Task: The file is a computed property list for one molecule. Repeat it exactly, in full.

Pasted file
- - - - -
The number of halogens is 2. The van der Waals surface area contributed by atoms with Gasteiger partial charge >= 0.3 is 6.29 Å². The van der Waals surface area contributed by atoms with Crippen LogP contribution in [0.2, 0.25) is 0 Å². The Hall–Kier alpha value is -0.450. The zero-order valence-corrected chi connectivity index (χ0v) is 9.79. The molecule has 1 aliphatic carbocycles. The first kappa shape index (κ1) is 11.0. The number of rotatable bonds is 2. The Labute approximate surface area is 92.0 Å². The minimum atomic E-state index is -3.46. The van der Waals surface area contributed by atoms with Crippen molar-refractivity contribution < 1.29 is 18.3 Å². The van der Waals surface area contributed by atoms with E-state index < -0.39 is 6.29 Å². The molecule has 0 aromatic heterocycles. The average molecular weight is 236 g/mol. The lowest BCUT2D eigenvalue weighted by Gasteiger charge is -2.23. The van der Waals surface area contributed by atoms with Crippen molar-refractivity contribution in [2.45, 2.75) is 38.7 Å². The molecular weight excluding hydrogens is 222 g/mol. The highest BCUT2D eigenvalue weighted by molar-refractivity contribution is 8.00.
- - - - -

The number of halogens is 2. The van der Waals surface area contributed by atoms with Gasteiger partial charge >= 0.3 is 6.29 Å². The van der Waals surface area contributed by atoms with Crippen LogP contribution in [0.2, 0.25) is 0 Å². The Hall–Kier alpha value is -0.450. The zero-order valence-corrected chi connectivity index (χ0v) is 9.79. The molecule has 1 aliphatic carbocycles. The first kappa shape index (κ1) is 11.0. The number of rotatable bonds is 2. The Labute approximate surface area is 92.0 Å². The minimum atomic E-state index is -3.46. The van der Waals surface area contributed by atoms with Crippen molar-refractivity contribution < 1.29 is 18.3 Å². The van der Waals surface area contributed by atoms with E-state index < -0.39 is 6.29 Å². The molecule has 0 aromatic heterocycles. The average molecular weight is 236 g/mol. The lowest BCUT2D eigenvalue weighted by Gasteiger charge is -2.23. The van der Waals surface area contributed by atoms with Crippen molar-refractivity contribution in [2.45, 2.75) is 38.7 Å². The molecular weight excluding hydrogens is 222 g/mol. The highest BCUT2D eigenvalue weighted by molar-refractivity contribution is 8.00.